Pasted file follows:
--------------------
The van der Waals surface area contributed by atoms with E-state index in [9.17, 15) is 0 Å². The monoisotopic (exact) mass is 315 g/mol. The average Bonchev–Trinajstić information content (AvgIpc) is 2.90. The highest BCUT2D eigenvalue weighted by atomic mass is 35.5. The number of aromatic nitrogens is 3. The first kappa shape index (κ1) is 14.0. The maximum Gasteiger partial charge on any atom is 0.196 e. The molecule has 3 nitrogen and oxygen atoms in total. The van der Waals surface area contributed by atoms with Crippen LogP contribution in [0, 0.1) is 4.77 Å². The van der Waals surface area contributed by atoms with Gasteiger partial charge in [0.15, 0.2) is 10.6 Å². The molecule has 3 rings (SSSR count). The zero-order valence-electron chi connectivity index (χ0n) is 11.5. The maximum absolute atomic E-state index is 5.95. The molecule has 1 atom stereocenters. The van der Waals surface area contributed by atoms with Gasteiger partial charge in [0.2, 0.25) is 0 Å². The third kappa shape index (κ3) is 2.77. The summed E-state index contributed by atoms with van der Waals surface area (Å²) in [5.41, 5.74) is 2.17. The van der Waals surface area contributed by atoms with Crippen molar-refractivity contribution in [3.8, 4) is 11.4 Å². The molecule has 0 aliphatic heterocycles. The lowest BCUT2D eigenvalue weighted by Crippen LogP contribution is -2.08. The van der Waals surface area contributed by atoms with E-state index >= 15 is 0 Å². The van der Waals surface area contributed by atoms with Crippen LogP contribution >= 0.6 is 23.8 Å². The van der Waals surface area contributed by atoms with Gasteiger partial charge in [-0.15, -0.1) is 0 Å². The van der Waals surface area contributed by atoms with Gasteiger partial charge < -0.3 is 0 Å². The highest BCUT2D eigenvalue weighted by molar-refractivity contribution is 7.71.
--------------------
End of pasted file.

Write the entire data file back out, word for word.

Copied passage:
The van der Waals surface area contributed by atoms with E-state index in [9.17, 15) is 0 Å². The monoisotopic (exact) mass is 315 g/mol. The average Bonchev–Trinajstić information content (AvgIpc) is 2.90. The highest BCUT2D eigenvalue weighted by atomic mass is 35.5. The number of aromatic nitrogens is 3. The first kappa shape index (κ1) is 14.0. The maximum Gasteiger partial charge on any atom is 0.196 e. The molecule has 3 nitrogen and oxygen atoms in total. The van der Waals surface area contributed by atoms with Crippen LogP contribution in [0, 0.1) is 4.77 Å². The van der Waals surface area contributed by atoms with Gasteiger partial charge in [0.15, 0.2) is 10.6 Å². The molecule has 3 rings (SSSR count). The zero-order valence-electron chi connectivity index (χ0n) is 11.5. The maximum absolute atomic E-state index is 5.95. The molecule has 1 atom stereocenters. The van der Waals surface area contributed by atoms with Gasteiger partial charge in [0.2, 0.25) is 0 Å². The third kappa shape index (κ3) is 2.77. The summed E-state index contributed by atoms with van der Waals surface area (Å²) in [5.41, 5.74) is 2.17. The van der Waals surface area contributed by atoms with Crippen molar-refractivity contribution in [3.8, 4) is 11.4 Å². The molecule has 0 aliphatic heterocycles. The lowest BCUT2D eigenvalue weighted by Crippen LogP contribution is -2.08. The van der Waals surface area contributed by atoms with E-state index >= 15 is 0 Å². The van der Waals surface area contributed by atoms with Crippen LogP contribution >= 0.6 is 23.8 Å². The van der Waals surface area contributed by atoms with Gasteiger partial charge in [-0.15, -0.1) is 0 Å². The van der Waals surface area contributed by atoms with Gasteiger partial charge < -0.3 is 0 Å². The highest BCUT2D eigenvalue weighted by molar-refractivity contribution is 7.71.